Third, there is a fascinating Fibonacci retracement tendency in corrections after massive HUI uplegs, which I again discussed in my original essay back in June.  Here is an updated version of that earlier chart.


It indexes each of the three massive uplegs in the HUI individually with 0 being their starting points and 100 being their tops.  Then the duration of each upleg in trading days running before and after each top is rendered on the X-axis.  The tops are synchronized to the day, at day zero, so each massive upleg/correction can be analyzed relative to its peers.  The goal of this hybrid chart is to consider each massive upleg and subsequent correction in perfectly comparable terms.


The blue line below is our latest massive upleg and correction indexed.  Back in June’s essay I drew in the shaded blue area which I thought was the probable consolidation range.  While the shape of the range wasn’t too far off, the consolidation started higher than I’d expected since the HUI kept rallying into July.  Nevertheless, today we find ourselves right back in this probable consolidation range and still above the precedent floor.



Rather than starting trading sideways in late June as I’d expected at the time, the HUI instead continued rallying sharply higher and then entered a high consolidation.  High consolidations are especially deadly as they create the most false hope.  With the HUI running between 310 to 350 or so most of this summer, which wasn’t all that far below the 394 May highs, it was really hard for traders to believe that we were still in a young correction.  Yet hope in a correction is always dashed on the rocks by the time it fully runs it course.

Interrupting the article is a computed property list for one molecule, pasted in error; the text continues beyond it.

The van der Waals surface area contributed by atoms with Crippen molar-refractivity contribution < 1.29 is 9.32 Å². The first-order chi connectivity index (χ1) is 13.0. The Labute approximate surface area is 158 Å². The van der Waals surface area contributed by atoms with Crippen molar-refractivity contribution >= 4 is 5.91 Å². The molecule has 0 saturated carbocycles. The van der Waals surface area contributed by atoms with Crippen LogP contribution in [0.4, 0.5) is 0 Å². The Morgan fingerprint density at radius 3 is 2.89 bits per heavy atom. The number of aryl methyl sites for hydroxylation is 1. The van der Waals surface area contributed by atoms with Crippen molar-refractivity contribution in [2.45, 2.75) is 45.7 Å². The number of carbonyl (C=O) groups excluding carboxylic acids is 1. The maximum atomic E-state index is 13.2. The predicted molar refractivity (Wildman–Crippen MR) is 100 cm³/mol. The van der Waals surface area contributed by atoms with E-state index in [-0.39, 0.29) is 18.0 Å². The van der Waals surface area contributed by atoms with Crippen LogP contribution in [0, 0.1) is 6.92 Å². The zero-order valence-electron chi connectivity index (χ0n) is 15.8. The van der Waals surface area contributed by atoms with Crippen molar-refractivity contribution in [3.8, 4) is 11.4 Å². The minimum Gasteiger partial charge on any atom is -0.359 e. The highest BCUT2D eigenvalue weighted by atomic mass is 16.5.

Interestingly this past summer’s high consolidation mirrors, almost perfectly over the month or so prior to the HUI’s early September highs, the high consolidation of massive upleg 4, the red one.  Back in early 2004 correction 4 started out rather slowly and just grinded sideways, convincing many people including me unfortunately that the worst was behind us.  Then at the very end of this correction it fell off a cliff and shredded anyone who bought in too early.  Correction 4 really hurt a lot, believe me!


Now today correction 6 is mirroring correction 4 incredibly well.  The HUI hit 365 and created its last hurrah of false hope on the 81st trading day of our current correction.  Back in correction 4, the HUI’s last minor high was achieved on the 83rd day.  And then after that the bottoms fell out of both corrections and they started plummeting.  While I don’t know if this uncanny symmetry will continue, I’d be hesitant to bet against it.


Why?  Correction 2 and correction 4 both ended at the same indexed level, just above 38.  For you mystics, this 38.2 potential major-HUI-correction floor is a classic Fibonacci number as I discussed in depth in June.  It is pretty extraordinary that the two very different major corrections following massive uplegs 2 and 4 both ended right near 38.2% of the way from the bottom to the top of their respective preceding uplegs.  Only time will tell, but there is certainly a possibility that our current correction 6 will be drawn to this 61.8% retracement as well.